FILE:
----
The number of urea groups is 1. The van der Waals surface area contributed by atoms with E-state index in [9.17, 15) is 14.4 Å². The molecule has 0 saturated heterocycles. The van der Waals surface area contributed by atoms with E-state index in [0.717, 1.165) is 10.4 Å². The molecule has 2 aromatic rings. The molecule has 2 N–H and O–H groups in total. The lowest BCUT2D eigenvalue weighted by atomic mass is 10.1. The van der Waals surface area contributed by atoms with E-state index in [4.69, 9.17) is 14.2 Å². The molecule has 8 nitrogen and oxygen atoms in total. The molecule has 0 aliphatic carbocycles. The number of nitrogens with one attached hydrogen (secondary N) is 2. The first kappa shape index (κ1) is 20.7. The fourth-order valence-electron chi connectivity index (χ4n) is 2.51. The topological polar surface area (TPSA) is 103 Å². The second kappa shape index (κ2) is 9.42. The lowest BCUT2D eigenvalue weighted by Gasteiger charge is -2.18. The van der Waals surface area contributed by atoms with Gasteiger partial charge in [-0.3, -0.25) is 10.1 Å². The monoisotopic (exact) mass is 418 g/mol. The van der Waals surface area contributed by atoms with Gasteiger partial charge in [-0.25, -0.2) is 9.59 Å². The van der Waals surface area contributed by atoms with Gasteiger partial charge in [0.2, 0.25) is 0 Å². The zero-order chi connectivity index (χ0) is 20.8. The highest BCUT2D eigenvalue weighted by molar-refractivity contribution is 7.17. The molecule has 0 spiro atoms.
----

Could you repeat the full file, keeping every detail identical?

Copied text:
The number of urea groups is 1. The van der Waals surface area contributed by atoms with E-state index in [9.17, 15) is 14.4 Å². The molecule has 0 saturated heterocycles. The van der Waals surface area contributed by atoms with E-state index in [0.717, 1.165) is 10.4 Å². The molecule has 2 aromatic rings. The molecule has 2 N–H and O–H groups in total. The lowest BCUT2D eigenvalue weighted by atomic mass is 10.1. The van der Waals surface area contributed by atoms with E-state index in [4.69, 9.17) is 14.2 Å². The molecule has 8 nitrogen and oxygen atoms in total. The molecule has 0 aliphatic carbocycles. The number of nitrogens with one attached hydrogen (secondary N) is 2. The first kappa shape index (κ1) is 20.7. The fourth-order valence-electron chi connectivity index (χ4n) is 2.51. The topological polar surface area (TPSA) is 103 Å². The second kappa shape index (κ2) is 9.42. The lowest BCUT2D eigenvalue weighted by Gasteiger charge is -2.18. The van der Waals surface area contributed by atoms with Gasteiger partial charge in [-0.3, -0.25) is 10.1 Å². The monoisotopic (exact) mass is 418 g/mol. The van der Waals surface area contributed by atoms with Gasteiger partial charge in [-0.25, -0.2) is 9.59 Å². The van der Waals surface area contributed by atoms with Gasteiger partial charge in [0.2, 0.25) is 0 Å². The zero-order chi connectivity index (χ0) is 20.8. The highest BCUT2D eigenvalue weighted by molar-refractivity contribution is 7.17. The molecule has 0 spiro atoms.